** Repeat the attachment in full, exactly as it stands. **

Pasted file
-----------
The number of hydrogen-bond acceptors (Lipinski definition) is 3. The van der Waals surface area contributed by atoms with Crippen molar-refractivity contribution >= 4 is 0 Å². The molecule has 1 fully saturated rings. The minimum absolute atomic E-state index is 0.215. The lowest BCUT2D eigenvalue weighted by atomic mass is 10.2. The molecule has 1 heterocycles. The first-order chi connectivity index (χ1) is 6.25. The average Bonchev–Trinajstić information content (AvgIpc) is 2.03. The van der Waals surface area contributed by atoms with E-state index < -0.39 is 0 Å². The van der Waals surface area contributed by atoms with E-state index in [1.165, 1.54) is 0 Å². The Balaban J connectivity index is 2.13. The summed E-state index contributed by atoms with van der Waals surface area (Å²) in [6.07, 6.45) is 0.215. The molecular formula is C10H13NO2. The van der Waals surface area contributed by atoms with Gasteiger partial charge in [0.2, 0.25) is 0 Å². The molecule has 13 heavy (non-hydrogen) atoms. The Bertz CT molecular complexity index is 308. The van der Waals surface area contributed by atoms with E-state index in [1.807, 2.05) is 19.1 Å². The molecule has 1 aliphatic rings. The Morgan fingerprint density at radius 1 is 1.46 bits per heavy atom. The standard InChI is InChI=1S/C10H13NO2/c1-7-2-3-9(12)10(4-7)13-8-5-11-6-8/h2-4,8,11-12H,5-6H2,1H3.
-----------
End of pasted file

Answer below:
The number of hydrogen-bond acceptors (Lipinski definition) is 3. The van der Waals surface area contributed by atoms with Crippen molar-refractivity contribution >= 4 is 0 Å². The molecule has 1 fully saturated rings. The minimum absolute atomic E-state index is 0.215. The lowest BCUT2D eigenvalue weighted by atomic mass is 10.2. The molecule has 1 heterocycles. The first-order chi connectivity index (χ1) is 6.25. The average Bonchev–Trinajstić information content (AvgIpc) is 2.03. The van der Waals surface area contributed by atoms with E-state index < -0.39 is 0 Å². The van der Waals surface area contributed by atoms with E-state index in [1.165, 1.54) is 0 Å². The Balaban J connectivity index is 2.13. The summed E-state index contributed by atoms with van der Waals surface area (Å²) in [6.07, 6.45) is 0.215. The molecular formula is C10H13NO2. The van der Waals surface area contributed by atoms with Gasteiger partial charge in [0.2, 0.25) is 0 Å². The molecule has 13 heavy (non-hydrogen) atoms. The Bertz CT molecular complexity index is 308. The van der Waals surface area contributed by atoms with E-state index in [1.807, 2.05) is 19.1 Å². The molecule has 1 aliphatic rings. The Morgan fingerprint density at radius 1 is 1.46 bits per heavy atom. The standard InChI is InChI=1S/C10H13NO2/c1-7-2-3-9(12)10(4-7)13-8-5-11-6-8/h2-4,8,11-12H,5-6H2,1H3.